We stand in Augustine’s debt for the classic expression of St. Paul’s teaching on grace. Yet, in our thinking about grace, many of us remain children of Pelagius, rather than descendants of Augustine. This comes as no surprise since history records Pelagius’ widespread appeal among many of his own contemporaries. Today, the church continues to distain Augustine’s reading for a number of reasons. For one, many of us pay lip-service to the Doctrine of Original Sin without embracing its implications. We fail to see how nature twisted by sin questions our innate ability to follow God’s commands. Also, our uncritical, even religious devotion to the idea of “Free Will” leads us to ignore the noetic impact of sin, and discount God’s prerogative in grace. Needless to say, the famed Bishop’s debate with Pelagius over the nature of grace remains of perennial importance. Selected Writings on Grace and Pelagianism published by New City Press, collects six essential treaties, nicely exhibiting the main contours of Augustine’s thought on the subject. The following summary rejoices with Augustine’s main conviction throughout the work, “Salvation is of the Lord” (Jonah 2:9).
The Spirit and the Letter summons us to ask for God’s grace to fulfill God’s commands (242-43). Unlike Pelagius, we seek divine grace to quicken our natural abilities. We don’t seek righteousness through the mere letter of the law, apart from the Spirit, for then God’s commands would morph into swords that kill, instead of living water that renews. The Spirit of life alone enables us to perform the good by first enabling us to love and delight in the good (231). Furthermore, the Spirit flows to us from the mystery of Christ’s death and resurrection (235). None of these benefits come from our effort to keep the letter of the law, but we receive them through God’s gift of faith under the New Covenant (256). Although Adam’s race possesses a rational soul, we know the very will to believe is God’s gracious gift (281). We are cast entirely upon the grace of Jesus and the Spirit, as New Covenant gifts, for attaining right standing with God. Thus, The Spirit and the Letter urges us to humbly close our mouths with regard to our own praise, while opening our mouths wide in praise of the Triune God, the glorious fountain of all blessing (291).
Augustine’s Nature and Grace entreats us, against Pelagius, to rethink whether we have the natural ability to avoid sin. Although conceding to Pelagius that Adam’s race indeed can will the good, we know the ability to perform the good is not in ourselves (357). Furthermore, even if we remain whole and healthy as Pelagius claims, we would still need the grace of God not to sin (356). Rather, we should magnify God’s praise, by acknowledging our mortal wound and seeking aid from him as the physician of souls. After all, we know even the baptized still struggle with sin. Thus, if we baptized still war with the flesh after sin’s dominion is broken, how can outsiders expect to overcome (365)? We must see Pelagius’ confidence in the power of human will as rather empowering the devil, by undermining the importance of prayer (366). After all, we know the serpent is too strong for us, and we constantly confess our need of divine grace to tread him under foot (366). Thus, the grace we need to avoid sin does not flow from the grace reminiscent in our created nature. Pelagius would exhort us to live good lives without first exhorting us to faith in Christ. Yet, we know the power to crush the serpent and attain the good springs solely from the mystery of Christ’s cross (360). Our stumbling, and lame nature should give all praise to the Trinity for the gift of righteousness.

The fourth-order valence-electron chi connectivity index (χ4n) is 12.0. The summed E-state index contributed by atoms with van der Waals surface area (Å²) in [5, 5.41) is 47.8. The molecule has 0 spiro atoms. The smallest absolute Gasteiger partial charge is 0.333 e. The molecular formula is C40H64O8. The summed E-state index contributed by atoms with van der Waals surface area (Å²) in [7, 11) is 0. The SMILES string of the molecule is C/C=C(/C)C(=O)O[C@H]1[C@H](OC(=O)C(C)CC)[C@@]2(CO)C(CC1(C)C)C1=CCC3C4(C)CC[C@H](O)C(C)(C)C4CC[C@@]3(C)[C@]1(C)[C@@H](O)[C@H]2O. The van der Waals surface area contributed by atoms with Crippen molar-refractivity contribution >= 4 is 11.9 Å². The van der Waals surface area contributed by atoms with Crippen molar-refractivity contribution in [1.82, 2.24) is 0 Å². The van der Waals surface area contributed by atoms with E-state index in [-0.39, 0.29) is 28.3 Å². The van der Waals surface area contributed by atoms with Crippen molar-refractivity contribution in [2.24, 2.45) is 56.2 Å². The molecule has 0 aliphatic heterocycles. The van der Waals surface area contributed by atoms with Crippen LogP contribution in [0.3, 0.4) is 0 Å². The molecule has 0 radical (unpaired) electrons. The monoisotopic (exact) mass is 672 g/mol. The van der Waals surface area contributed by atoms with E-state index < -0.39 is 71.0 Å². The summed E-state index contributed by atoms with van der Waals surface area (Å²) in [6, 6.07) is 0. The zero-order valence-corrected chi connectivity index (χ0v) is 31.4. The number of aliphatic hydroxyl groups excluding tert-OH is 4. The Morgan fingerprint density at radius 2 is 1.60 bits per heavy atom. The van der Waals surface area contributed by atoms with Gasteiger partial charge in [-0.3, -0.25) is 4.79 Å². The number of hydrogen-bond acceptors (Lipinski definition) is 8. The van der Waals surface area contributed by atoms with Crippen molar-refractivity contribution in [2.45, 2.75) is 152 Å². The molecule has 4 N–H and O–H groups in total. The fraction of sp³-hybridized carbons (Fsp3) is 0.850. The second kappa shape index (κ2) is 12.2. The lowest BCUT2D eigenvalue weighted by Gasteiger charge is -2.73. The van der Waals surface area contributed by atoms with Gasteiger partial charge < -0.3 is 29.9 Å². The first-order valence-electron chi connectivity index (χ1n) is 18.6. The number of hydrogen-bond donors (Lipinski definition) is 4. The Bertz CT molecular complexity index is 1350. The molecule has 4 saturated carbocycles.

The Bishop’s Predestination of the Saints, exhorts us, along with the monks of Provence, to see our present faith in Christ as flowing from God’s prior decree of election. Contrary to Pelagius, faith doesn’t have to originate with us to be our faith. Our faith is truly “thinking with assent,” but can we have a single thought apart from God (2 Cor 3:5)? If not, then the faith we posses is God’s gift (422). Furthermore, we should readily hear Paul and the other apostles concerning the gratuitous nature of faith. When Paul thanks God for the faith of Christians, and when Luke says God opens the eyes of Lydia’s heart, we see faith as his gift (460-62). Furthermore, if Jesus’ choice of the apostles rests upon foreseen faith, then God acts upon the merit of men (John 15:16). Yet, if we read Jesus’ call of the apostles in light of Ephesians 1:4, we see God’s election as sheer grace, and not as something owed (456). God chooses us that we may become believers, not because we believe (455). Thus, along with the monks of Provence, we should lift our voice in praise to the Trinity, who alone quickens the darkened sons of Adam.
Finally, Augustine’s The Gift of Perseverance, reminds us that if the Shepherd calls us, he will also bring us safely home. When we pray the Lord’s Prayer, as commanded by the Savior, we daily voice our reliance upon his grace (467-72). As a means of grace, the Prayer reminds us perseverance is a gift. Furthermore, when we pray that non-believers and enemies become Christians, or when we voice the congregational “amen” after our priest petitions the chief Shepherd to keep his flock eternally secure, we express our conviction that salvation is of the Lord (519). We should never presume upon God’s grace since Paul tells us God gives final perseverance according to his most just, wise, and beneficent will (491). Therefore, as preachers of the holy gospel, we don’t avoid preaching predestination in a pastorally sensitive way, for the doctrine rightly humbles our pride and casts us entirely upon God (518). Thus, along with the other treaties, The Gift of Perseverance calls us to praise and petition the Trinity, as the fountain of all grace.